With a little seed money from his friends: Jacob Greco on his Legitimate Investment Opportunity at TSC for you!

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Wow, whatta deal! (from left to right) Shawn Stenhouse, Scott Carter, Daniel Carin, Jacob Greco, Tommy Marshall, Brad MacDonald. Not pictured, Chris Sandiford and Paul Naiman. Photo credit: Dan Haber.

Where do people turn when they fall on hard financial times but want quick returns?

Many will believe that some honest-to-true company wants to make them rich if they buy their unheard-of miracle products and sign up their family and friends to do the same, at the expense of losing contact with, well, their family and friends forever. A similar situation happened to some members of Jacob Greco’s family circle some years ago when they tried to rope him into some multilevel network marketing bullshit similar to Primerica or Herbalife.

Well, the whipsmart whippersnapper at the time could already spot a pyramid scheme from a mile away ya see. As he was trying to reason with them, this situation would become the comedic seed that he would later “just exaggerate to the max and show how insane these multilevel scams are,” says Jacob, looking back on what inspired him to tell this story in an hourlong comedy show, Legitimate Investment Opportunity, which will play for three consecutive nights at 8pm, from December 1 to 3 at Theatre Sainte-Catherine.

Not being too far from the truth, the show begins with the premise that we, the audience have been led into, as Jacob puts it, an “Octo-Annual Annual Assembly Presentation Conference Meeting,” led by a bunch of crazy weirdos who will lie and cheat their way to our money, by saying everything and nothing at the same time, with meaningless buzzwords.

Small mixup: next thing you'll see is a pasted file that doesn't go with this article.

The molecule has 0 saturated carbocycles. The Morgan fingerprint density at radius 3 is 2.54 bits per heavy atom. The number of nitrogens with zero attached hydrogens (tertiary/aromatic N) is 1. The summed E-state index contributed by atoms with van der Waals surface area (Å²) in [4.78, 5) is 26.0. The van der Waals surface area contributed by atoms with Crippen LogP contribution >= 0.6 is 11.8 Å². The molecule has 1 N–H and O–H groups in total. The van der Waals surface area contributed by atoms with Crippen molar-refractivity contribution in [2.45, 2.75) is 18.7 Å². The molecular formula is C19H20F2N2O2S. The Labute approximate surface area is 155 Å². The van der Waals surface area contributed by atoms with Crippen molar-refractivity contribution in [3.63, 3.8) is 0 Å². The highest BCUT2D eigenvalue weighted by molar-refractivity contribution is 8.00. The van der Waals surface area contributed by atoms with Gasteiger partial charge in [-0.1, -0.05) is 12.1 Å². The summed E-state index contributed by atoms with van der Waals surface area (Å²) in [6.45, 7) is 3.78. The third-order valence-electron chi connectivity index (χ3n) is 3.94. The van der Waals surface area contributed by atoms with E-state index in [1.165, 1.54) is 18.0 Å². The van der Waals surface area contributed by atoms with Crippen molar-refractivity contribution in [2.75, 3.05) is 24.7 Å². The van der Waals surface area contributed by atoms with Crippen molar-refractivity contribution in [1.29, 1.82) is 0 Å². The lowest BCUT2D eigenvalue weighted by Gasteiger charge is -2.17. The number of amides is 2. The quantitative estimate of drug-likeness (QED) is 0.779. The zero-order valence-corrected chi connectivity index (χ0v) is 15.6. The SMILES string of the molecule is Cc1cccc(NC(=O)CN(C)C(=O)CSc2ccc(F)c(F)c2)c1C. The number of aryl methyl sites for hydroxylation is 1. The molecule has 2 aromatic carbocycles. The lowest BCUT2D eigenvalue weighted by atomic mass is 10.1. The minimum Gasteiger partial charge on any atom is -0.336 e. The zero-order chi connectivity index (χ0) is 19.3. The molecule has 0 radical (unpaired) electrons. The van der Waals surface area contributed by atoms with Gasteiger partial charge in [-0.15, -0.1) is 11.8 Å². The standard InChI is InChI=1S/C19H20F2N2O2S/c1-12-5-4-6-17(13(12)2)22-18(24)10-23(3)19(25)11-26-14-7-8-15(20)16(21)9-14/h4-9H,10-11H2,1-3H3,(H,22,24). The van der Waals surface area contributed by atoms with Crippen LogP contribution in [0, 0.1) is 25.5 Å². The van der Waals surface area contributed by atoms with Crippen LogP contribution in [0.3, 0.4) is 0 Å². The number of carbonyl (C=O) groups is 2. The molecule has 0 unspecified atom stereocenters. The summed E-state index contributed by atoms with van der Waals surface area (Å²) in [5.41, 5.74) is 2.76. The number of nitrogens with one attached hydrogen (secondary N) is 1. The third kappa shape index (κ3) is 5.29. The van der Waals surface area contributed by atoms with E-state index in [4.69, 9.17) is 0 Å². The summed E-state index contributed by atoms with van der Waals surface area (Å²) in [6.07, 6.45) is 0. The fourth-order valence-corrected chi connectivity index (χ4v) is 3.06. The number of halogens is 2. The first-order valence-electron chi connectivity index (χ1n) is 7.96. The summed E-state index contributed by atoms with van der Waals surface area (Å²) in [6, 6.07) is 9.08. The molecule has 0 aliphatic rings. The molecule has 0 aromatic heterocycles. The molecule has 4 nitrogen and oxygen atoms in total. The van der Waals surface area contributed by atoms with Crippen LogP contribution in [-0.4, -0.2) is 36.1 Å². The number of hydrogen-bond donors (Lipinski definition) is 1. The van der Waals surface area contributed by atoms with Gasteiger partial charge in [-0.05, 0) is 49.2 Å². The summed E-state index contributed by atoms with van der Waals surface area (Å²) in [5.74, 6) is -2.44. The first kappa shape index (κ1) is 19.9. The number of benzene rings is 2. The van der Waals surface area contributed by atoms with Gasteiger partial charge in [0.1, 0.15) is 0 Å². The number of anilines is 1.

After that fateful family gathering, Jacob has since continued on his comedy path, learning some improv and performing standup. While working the comedy club circuits, he formed strong friendships with this group of equally funny people he’d frequently run into, who would later go on to be part of his sketch troupe. Being a comedy nerd and wanting to be close to the scene, he soon started putting in time at Theatre Sainte Catherine, where he quickly became a local fixture by helping out any way he could at the theatre: cleanup, ushering, wrangling the artists who perform there, whatever was needed. It was also the perfect place to learn firsthand from the resident geniuses about writing and performing sketch comedy.

When preparations for Fringe Fest 2015 were underway and a one-hour spot had just opened, the theatre’s co-owner and then Fringe artistic director, Alain Mercieca, encouraged Jacob to write something to perform at the festival.
Since his Legitimate Investment Opportunity idea had been percolating in his mind for quite some time, Jacob without hesitation laid the groundwork for the show by first writing down the skeleton for the script. Wanting to involve his newfound tight-knit group of standup cronies, he made sure there would be a part for each of them: Shawn Stenhouse, Daniel Carin, Brad MacDonald, Chris Sandiford, Scott Carter, Tommy Marshall and himself.

Needing to move beyond the short sketches he was used to writing while in other troupes, Jacob now needed to write something that would last an hour. Well, if those Herbalife cons can fill up a conference room with an hour-long presentation, why not model the play after something similar, he thought.

As Jacob explains, “The format of these seminars are already built like a standup show,” where you get some guy to come in at the top of the show with a powerpoint presentation or some bar graphs and say, “This is what we are, and here I’m going to bring in the next idiot to explain more of all these dumb things to you while throwing a bunch of marketing words that you can’t understand.”

The challenge in writing the script was that his performers at that point solely did standup and had never touched sketch, improv, or let alone acting, with the exception of Daniel Carin and Chris Sandiford, who were already doing all three for about six years as the comedy duo, Ladies & Gentlemen.